Henry Shelton Sanford (1823-1891)
Bel Air Groves
Delegate of the American Geographical Society
African International Association
“Tropical Garden” Research Station
Henry Sanford was born in Woodbury, Connecticut, on June 15, 1823. He was the son of Nehemiah Curtis Sanford and Nancy Bateman Shelton. He graduated from the Episcopal Academy in Cheshire Connecticut in 1839. Sanford then attended Washington College (now Trinity College). During his sophomore year Sanford developed an asthmatic condition that caused his eyesight to deteriorate. This condition forced him to drop out of school and in 1841 he took a recommended sea voyage to Europe. He spent the next eight years travelling, learning several languages, and studying throughout Europe.
In 1847 Sanford began his long distinguished career as a diplomat as an attaché and Secretary of the American Legation at St. Petersburg. For the next 20 years Sanford served in various diplomatic posts in Germany and France, producing in 1853 a scholarly document “The Penal Codes of Europe,” which was included in President Franklin Pierce’s 1853 Report to Congress. In 1857-1860 he made trips to Central and South America on behalf of United States business interests in the Latin American countries of Colombia, Venezuela, Panama, and Honduras.
In 1861 President Abraham Lincoln appointed him United States Minister to Belgium. This was President Lincoln’s first diplomatic appointment. He devoted much time and money to the promotion of the cause of the Union. His work was primarily focused on countering Confederate operations in Europe. Through the use of private detectives and espionage efforts, important information was obtained and sabotage attempts were conducted on Confederate shipbuilding and contraband shipping operations. Sanford also aided the Union army as a purchaser of foreign munitions and other war material.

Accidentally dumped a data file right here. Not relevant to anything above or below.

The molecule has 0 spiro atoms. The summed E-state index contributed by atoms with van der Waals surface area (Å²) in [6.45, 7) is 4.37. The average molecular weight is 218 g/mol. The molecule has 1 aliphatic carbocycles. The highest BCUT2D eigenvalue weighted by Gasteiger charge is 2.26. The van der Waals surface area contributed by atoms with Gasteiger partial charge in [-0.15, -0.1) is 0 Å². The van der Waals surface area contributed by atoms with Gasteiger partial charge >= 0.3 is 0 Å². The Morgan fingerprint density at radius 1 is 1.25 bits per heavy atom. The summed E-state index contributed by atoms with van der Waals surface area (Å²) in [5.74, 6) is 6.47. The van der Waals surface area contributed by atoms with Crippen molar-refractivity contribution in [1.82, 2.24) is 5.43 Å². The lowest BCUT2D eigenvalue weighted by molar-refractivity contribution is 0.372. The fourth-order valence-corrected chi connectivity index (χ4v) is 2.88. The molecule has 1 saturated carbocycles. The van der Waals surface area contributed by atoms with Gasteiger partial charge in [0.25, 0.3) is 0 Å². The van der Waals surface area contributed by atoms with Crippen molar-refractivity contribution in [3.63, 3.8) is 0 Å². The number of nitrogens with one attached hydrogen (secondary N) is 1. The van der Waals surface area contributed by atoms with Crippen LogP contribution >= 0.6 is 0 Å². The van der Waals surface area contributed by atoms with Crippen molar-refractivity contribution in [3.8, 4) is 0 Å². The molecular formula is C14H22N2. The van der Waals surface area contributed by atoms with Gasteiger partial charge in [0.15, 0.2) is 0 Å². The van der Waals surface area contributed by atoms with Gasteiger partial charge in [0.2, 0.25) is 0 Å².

In 1864 Sanford married Gertrude Ellen du Pay from Philadelphia and the two had seven children over the next 14 years. In 1868 Sanford began to invest his money in Florida, purchasing 12,547 acres of land in central Florida and founding the town which bears his name. He also established the 100-acre Bel Air Grove which at the time was the largest grove in the state. He then began experimenting with 100 varieties of citrus plantings which led to the production of new quality citrus fruits including the Jaffa, Mediterranean Sweet, and the Villa Francean. Sanford continued to travel throughout the United States and the world. In 1876 he was named acting Delegate of the American Geographical Society to a conference called by King Leopold II of Belgium to organize the African International Association with the purpose of opening up equatorial Africa to civilizing influences. His work with this delegation led to the independent state of the Congo. He would work on behalf of the Congo until his death. He spent much time trying to convince the United States government to invest money in the Congo and worked to abolish the slave trade from that country.
His efforts on overseas matters resulted in his Florida groves failing as a lucrative business. To meet his labor shortages, Sanford brought 100 workers from Sweden, agreeing to pay for their passage after one year of labor. His workers eventually formed the settlement called New Uppsala. In 1881 Sanford brought 75 more Swedish workers to his groves under the same arrangement. Sanford then founded the “Tropical Garden” research station which conducted remarkable experiments in plant and fruit growth.
Henry Sanford died on May 21 1891. Today, he is remembered as a diplomat, investor in the New South, central figure in the formation of the Congo, anti-slavery activist, founder of Sanford, Florida, and contributor to Florida’s nineteenth century citrus industry.